Formation of neocortical memory circuits for unattended written word forms : neuromagnetic evidence

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Partanen , E J , Leminen , A , Cook , C & Shtyrov , Y 2018 , ' Formation of neocortical memory circuits for unattended written word forms : neuromagnetic evidence ' , Scientific Reports , vol. 8 , 15829 . https://doi.org/10.1038/s41598-018-34029-y

Title: Formation of neocortical memory circuits for unattended written word forms : neuromagnetic evidence
Author: Partanen, Eino J.; Leminen, Alina; Cook, Clare; Shtyrov, Yury
Contributor: University of Helsinki, Language Acquisition, Representation, and Processing (L.A.R.P.)
University of Helsinki, Department of Digital Humanities
University of Helsinki, Aarhus University Hospital
Date: 2018-10-25
Language: eng
Number of pages: 10
Belongs to series: Scientific Reports
ISSN: 2045-2322
URI: http://hdl.handle.net/10138/255279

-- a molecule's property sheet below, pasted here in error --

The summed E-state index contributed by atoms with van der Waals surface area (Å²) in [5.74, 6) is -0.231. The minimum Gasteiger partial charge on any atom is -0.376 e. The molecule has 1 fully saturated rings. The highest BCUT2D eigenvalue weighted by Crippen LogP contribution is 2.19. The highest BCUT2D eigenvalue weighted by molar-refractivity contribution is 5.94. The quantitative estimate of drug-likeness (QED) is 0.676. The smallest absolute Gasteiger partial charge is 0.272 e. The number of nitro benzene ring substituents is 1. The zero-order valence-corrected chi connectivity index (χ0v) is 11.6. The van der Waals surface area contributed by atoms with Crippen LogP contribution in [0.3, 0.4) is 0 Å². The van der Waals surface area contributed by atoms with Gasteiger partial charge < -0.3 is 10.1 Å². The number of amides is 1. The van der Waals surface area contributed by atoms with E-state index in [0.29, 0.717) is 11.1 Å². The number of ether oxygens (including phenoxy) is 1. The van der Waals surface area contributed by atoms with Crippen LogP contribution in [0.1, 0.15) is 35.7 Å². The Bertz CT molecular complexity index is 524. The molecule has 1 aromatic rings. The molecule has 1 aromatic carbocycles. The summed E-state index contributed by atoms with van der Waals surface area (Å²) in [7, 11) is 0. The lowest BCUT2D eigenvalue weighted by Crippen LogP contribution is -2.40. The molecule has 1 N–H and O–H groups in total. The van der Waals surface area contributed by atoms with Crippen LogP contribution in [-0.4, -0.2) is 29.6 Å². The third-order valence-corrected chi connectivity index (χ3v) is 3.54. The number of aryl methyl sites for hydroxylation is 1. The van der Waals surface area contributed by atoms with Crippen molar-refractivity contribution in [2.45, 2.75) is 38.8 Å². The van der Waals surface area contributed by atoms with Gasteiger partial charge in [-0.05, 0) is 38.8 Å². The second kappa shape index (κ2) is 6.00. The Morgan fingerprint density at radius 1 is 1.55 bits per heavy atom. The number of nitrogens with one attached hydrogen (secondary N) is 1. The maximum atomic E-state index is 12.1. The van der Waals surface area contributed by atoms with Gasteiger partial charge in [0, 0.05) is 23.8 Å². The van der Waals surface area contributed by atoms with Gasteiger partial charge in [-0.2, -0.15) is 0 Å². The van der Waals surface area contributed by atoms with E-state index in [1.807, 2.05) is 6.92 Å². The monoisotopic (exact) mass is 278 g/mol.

Abstract: To master linguistic communication, humans must acquire large vocabularies quickly and effortlessly. Efficient word learning might be facilitated by the ability to rapidly acquire novel word forms even outside the focus of attention, occurring within minutes of repetitive exposure and suggesting fast and automatic lexicon acquisition. However, this phenomenon has been studied in the auditory modality only, and it is unknown whether similar mechanisms also exist in the visual domain. We tested this by presenting participants with novel written word forms while the focus of their attention was on a non-linguistic dual colour-detection task. Matched familiar word forms served as a control. Using magnetoencephalography (MEG), we scrutinised changes in neuromagnetic responses to familiar and to novel word forms over approximately 15 minutes of exposure. We found, for the first time, a visual analogue of automatic rapid build-up of neural memory circuits for unattended novel lexical items, seen as a rapid enhancement of early (similar to 100 ms post-onset) activation in the left anterior-superior temporal lobe. Our results suggest that the brain quickly forms cortical representations for new written forms, and indicate that the automatic neural mechanisms subserving rapid online acquisition of novel linguistic information might be shared by both auditory and visual modalities.
Subject: EARLY CORTICAL RESPONSES
BEHAVIORAL EVIDENCE
REGRESSION-ANALYSIS
LANGUAGE
SUPPRESSION
REPETITION
FMRI
MEG
RECOGNITION
ACQUISITION
515 Psychology
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